Bncy of his career.
Jkine wrote to Washington as follows
t have taken the liberty to introduce
we conclude our remarks, in tho language
of his last biographer :
It is the harmonious union of tho intel
lectual and moral powers, rather than the
splendour of any one trait, which consti-
tutes the grandeur of character. If the ti.
tie oi great man ougnt to do reserve a tor
him who cannot be charged with an indis
cretion or a vice, who spent his tifo in es.
tab! i si ung the independence, the glory, and
durable prosperity of his country, who sue
cccdcu in all h undertook , and whose sue.
cesses were never won at tho expense of
honor, justice, integrity, or by the sacri.
fices of a single principle, this title will not
be denied to Washington. .
The laborious and accurato work ' to
winch the lile we have reviewed, w prefixed
we are happy to learn, has been extremely
succcssmi iB Aracnca il is siereoiypeu,
and more than 6,000 complete sets have
been already sold. It is stift selling with
considerable briskness iti the Southern and
Western States, where literature perments
with glower course than in those bordering
on the Ajlautic, by reason of their distance
from Boston, the place of publication, and
the difficulties of conveyance." r In the re-
niiining eleven 'volumes Mr. Sparks has
adopted an arrartgcniOnt'of the multifarious
materials into five parts ; the hrst embrac
ing official .Jettcrs relating to the French
War, and private, correspondence before
the A.mcrtean Revolution, from 1751 to
1755, two volnmes ; second correspondence
and miscellaneous papers relating to the
American. Revolution, from June 1775 to
1783, six volumes sttlifro, private letters
from the timo Washington resigned his
commission ' as commander-in-chief of the
army, to his first Presidency, from 1783 to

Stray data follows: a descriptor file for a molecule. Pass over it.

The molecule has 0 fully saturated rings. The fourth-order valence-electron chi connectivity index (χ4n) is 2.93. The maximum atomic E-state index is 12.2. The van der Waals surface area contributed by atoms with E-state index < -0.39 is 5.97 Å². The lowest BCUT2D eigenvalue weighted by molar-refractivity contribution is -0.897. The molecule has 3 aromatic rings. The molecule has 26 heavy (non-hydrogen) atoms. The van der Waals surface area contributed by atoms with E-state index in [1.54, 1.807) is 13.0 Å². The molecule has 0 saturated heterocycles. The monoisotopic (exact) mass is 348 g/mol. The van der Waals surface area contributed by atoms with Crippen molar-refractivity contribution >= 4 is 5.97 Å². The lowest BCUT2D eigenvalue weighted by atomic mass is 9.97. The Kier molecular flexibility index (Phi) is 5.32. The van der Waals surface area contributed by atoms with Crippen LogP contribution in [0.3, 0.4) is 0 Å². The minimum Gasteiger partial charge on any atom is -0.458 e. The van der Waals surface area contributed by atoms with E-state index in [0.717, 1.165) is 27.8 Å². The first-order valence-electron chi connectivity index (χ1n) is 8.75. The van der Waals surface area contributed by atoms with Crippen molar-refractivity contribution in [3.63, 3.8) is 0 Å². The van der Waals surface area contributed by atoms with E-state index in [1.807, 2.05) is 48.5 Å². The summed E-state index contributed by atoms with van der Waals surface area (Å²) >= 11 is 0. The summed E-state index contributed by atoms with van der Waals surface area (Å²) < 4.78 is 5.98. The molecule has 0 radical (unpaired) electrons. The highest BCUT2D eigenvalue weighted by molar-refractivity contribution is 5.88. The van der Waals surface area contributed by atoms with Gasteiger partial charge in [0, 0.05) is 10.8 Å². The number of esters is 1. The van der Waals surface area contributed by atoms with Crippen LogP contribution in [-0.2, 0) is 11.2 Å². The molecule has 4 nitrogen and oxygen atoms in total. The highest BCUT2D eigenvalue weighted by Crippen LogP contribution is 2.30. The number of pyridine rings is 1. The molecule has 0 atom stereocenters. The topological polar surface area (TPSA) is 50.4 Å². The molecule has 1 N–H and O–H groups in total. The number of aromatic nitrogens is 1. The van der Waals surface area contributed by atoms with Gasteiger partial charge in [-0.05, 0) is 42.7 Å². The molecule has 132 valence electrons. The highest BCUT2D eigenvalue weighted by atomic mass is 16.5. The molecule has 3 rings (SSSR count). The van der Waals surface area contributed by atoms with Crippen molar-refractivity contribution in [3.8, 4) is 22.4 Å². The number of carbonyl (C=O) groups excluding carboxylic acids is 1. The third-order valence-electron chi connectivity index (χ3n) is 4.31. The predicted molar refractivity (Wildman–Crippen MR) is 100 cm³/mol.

1783, one volume ; fourth, letters oliicial
anf privateTrom the teginnirig ofTiis presT;
dency to the end of his life, from 1789" to
1784 two volumes: fifth. -speeches arid
messages to Congress, proclamations and
addresses, one volume; laborious indices
follow.; If Washington has not found a
Homer, to give to actual exploits ideal glo
ry, he has ar least obtained a iaithtut ana
affectionate biographer, who has given him !
to the world as he was, and few are the j
spirits that could ' have so well withstood i
its scrutiny, or have lot.3 needed fiction to
ctibellish them. Whctlicr wp look on-the 1
The reviewer b eortnin!y wrong hero. . .
ia abundant proofa tlit Wuahinirtua was
iatitadinariab la hip oninlona, anduiuch reaaon
think that be was a believer in tbo beat tense of
the word.1 If a man livea tho life of. a ; Christian,
it ia not of much importuaeq whether U djes in
eaitacy or in a calm. , m .
, lids. J. oj , V.
To rREVEIfT THE GROWTH Ot WEEDS ROUND
voDNtt fruit 1 bees. io diminish the
growth of weeds round fruit trees, spread
on the ground round tho frcslrtransplanted
trots, as fares tho roots extend, tho refuse
stalks of flax after tho fibrous parts havo
been separated, tins gives very surprising